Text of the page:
I’m reading Mists of Avalon by Marion Zimmer Bradley and getting depressed. It’s not that she’s a poor writer or pens a poor story, but simply that her world is so dreary. It lacks nobility, honor, and love. Her characters do many things, and are touch with many emotions, but love doesn’t seem to be one of them. Not for themselves, not for each other, and not for their deities. Every character hides secret sins they keep locked within themselves, assuming a mere mask of integrity. They meander through a shadowy world filled with unhappy shades following gods they fear, loathe, and fail to understand.
Perhaps it’s so disheartening because it’s disquieteningly accurate. I wonder how many people put that book down resonating with Bradley’s Morgan or Gwenhwyfar or Lancelet, living with mistakes and failures, hating their god and yet enslaved to it, without hope for the future?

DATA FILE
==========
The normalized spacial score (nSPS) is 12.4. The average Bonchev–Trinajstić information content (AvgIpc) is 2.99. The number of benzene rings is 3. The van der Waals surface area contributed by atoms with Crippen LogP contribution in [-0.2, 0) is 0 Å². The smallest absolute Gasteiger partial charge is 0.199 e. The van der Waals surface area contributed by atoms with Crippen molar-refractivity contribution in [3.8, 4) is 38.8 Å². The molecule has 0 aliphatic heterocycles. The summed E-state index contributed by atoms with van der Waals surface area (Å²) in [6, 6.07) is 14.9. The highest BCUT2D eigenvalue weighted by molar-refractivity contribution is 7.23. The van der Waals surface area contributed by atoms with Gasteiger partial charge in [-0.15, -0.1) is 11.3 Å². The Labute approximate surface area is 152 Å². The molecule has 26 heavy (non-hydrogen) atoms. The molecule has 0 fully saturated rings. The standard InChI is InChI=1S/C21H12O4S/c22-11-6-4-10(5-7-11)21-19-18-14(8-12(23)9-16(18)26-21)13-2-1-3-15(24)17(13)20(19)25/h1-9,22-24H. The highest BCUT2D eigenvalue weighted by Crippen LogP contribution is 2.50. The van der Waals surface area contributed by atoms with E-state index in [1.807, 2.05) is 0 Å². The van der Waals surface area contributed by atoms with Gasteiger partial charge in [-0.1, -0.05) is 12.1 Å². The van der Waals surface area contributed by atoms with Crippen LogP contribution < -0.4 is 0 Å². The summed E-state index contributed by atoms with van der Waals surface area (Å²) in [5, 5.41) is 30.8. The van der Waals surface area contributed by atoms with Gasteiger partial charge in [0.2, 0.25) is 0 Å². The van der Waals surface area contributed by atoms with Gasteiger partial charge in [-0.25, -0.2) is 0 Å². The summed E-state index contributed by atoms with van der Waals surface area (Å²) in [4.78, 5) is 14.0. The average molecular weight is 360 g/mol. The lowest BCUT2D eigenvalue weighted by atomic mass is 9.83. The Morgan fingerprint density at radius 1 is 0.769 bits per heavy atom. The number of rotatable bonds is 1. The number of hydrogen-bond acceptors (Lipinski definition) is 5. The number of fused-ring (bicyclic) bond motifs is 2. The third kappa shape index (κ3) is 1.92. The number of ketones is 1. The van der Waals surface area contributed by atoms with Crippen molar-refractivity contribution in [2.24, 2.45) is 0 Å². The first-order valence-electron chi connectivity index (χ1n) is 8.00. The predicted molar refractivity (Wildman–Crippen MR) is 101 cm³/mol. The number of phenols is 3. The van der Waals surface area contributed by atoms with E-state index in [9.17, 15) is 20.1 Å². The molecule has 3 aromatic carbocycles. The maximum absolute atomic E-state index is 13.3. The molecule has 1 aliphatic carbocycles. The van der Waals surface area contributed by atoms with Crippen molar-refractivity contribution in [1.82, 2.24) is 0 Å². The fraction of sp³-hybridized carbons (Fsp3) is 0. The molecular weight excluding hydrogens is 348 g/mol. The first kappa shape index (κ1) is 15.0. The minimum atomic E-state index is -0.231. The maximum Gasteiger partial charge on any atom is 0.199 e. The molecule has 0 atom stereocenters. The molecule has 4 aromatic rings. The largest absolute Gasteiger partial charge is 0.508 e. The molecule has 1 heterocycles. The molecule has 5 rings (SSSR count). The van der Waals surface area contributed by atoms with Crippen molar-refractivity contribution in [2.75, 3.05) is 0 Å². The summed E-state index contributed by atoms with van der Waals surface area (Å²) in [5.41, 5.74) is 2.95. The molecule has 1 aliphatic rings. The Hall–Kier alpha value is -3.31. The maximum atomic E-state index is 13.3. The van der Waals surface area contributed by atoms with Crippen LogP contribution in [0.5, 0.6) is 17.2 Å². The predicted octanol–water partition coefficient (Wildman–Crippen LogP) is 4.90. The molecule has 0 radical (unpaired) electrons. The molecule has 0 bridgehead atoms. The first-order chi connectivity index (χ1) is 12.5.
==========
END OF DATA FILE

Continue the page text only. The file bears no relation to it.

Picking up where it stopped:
Of course, I’m not finished with the book yet (I’m somewhere around page 590/873) so it might lift itself from its lachrymose pit. Somehow, though, I doubt there’ll be a happy ending.
But life’s ending has yet to be written–and that is in the hands of one mightier than a mere tale-weaver.
Christ be with you, Christ within you,
Christ behind you, Christ before you,
Christ in quiet, Christ in danger,
Christ in mouth of friend and stranger,
From the Tale-Weaver.